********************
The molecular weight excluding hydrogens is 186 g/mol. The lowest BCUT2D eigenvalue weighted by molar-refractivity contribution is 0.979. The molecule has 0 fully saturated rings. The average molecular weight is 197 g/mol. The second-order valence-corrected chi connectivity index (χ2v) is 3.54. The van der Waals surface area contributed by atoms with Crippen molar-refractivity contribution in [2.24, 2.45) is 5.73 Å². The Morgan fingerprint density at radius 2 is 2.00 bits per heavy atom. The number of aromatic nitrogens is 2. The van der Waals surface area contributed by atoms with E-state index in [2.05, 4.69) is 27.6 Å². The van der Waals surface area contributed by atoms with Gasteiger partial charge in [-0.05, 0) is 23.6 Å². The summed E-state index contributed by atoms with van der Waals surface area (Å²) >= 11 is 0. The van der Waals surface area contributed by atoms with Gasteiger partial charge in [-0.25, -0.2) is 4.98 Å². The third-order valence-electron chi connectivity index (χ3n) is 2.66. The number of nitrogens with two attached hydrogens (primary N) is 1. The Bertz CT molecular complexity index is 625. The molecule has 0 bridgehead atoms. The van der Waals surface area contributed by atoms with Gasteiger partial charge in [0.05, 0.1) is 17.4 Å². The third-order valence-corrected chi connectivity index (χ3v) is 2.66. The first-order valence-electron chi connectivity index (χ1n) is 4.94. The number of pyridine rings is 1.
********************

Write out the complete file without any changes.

The molecular weight excluding hydrogens is 186 g/mol. The lowest BCUT2D eigenvalue weighted by molar-refractivity contribution is 0.979. The molecule has 0 fully saturated rings. The average molecular weight is 197 g/mol. The second-order valence-corrected chi connectivity index (χ2v) is 3.54. The van der Waals surface area contributed by atoms with Crippen molar-refractivity contribution in [2.24, 2.45) is 5.73 Å². The Morgan fingerprint density at radius 2 is 2.00 bits per heavy atom. The number of aromatic nitrogens is 2. The van der Waals surface area contributed by atoms with E-state index in [2.05, 4.69) is 27.6 Å². The van der Waals surface area contributed by atoms with Gasteiger partial charge in [-0.05, 0) is 23.6 Å². The summed E-state index contributed by atoms with van der Waals surface area (Å²) >= 11 is 0. The van der Waals surface area contributed by atoms with Gasteiger partial charge in [-0.25, -0.2) is 4.98 Å². The third-order valence-electron chi connectivity index (χ3n) is 2.66. The number of nitrogens with two attached hydrogens (primary N) is 1. The Bertz CT molecular complexity index is 625. The molecule has 0 bridgehead atoms. The van der Waals surface area contributed by atoms with Gasteiger partial charge in [0.05, 0.1) is 17.4 Å². The third-order valence-corrected chi connectivity index (χ3v) is 2.66. The first-order valence-electron chi connectivity index (χ1n) is 4.94. The number of pyridine rings is 1.